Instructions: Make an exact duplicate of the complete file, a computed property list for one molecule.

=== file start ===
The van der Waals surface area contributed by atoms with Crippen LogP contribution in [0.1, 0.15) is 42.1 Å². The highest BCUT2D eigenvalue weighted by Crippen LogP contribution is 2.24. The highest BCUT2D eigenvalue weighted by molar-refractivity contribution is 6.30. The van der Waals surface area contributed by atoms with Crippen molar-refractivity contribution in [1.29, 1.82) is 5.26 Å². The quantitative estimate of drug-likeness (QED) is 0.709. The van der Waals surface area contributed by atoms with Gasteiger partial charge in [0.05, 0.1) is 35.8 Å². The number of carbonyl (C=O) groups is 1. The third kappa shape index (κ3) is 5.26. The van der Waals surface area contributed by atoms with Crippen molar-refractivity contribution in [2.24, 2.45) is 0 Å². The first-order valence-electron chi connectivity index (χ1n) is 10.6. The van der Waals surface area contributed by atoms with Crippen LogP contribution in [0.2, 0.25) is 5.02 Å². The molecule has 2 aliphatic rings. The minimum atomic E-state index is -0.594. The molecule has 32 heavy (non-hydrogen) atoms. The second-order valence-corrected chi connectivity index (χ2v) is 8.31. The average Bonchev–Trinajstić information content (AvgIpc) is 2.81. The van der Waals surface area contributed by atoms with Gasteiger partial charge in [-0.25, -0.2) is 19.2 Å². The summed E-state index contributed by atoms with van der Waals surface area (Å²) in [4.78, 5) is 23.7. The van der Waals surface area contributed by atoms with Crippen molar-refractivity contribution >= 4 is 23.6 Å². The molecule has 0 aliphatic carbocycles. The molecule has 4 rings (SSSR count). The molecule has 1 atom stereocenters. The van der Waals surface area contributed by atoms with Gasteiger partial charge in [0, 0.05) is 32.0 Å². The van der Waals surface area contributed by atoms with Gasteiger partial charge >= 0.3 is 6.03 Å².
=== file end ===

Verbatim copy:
The van der Waals surface area contributed by atoms with Crippen LogP contribution in [0.1, 0.15) is 42.1 Å². The highest BCUT2D eigenvalue weighted by Crippen LogP contribution is 2.24. The highest BCUT2D eigenvalue weighted by molar-refractivity contribution is 6.30. The van der Waals surface area contributed by atoms with Crippen molar-refractivity contribution in [1.29, 1.82) is 5.26 Å². The quantitative estimate of drug-likeness (QED) is 0.709. The van der Waals surface area contributed by atoms with Gasteiger partial charge in [0.05, 0.1) is 35.8 Å². The number of carbonyl (C=O) groups is 1. The third kappa shape index (κ3) is 5.26. The van der Waals surface area contributed by atoms with Crippen molar-refractivity contribution in [2.24, 2.45) is 0 Å². The first-order valence-electron chi connectivity index (χ1n) is 10.6. The van der Waals surface area contributed by atoms with Crippen LogP contribution in [0.2, 0.25) is 5.02 Å². The molecule has 2 aliphatic rings. The minimum atomic E-state index is -0.594. The molecule has 32 heavy (non-hydrogen) atoms. The second-order valence-corrected chi connectivity index (χ2v) is 8.31. The average Bonchev–Trinajstić information content (AvgIpc) is 2.81. The van der Waals surface area contributed by atoms with Gasteiger partial charge in [-0.25, -0.2) is 19.2 Å². The summed E-state index contributed by atoms with van der Waals surface area (Å²) in [4.78, 5) is 23.7. The van der Waals surface area contributed by atoms with Crippen molar-refractivity contribution >= 4 is 23.6 Å². The molecule has 0 aliphatic carbocycles. The molecule has 4 rings (SSSR count). The molecule has 1 atom stereocenters. The van der Waals surface area contributed by atoms with Gasteiger partial charge in [0, 0.05) is 32.0 Å². The van der Waals surface area contributed by atoms with Gasteiger partial charge >= 0.3 is 6.03 Å².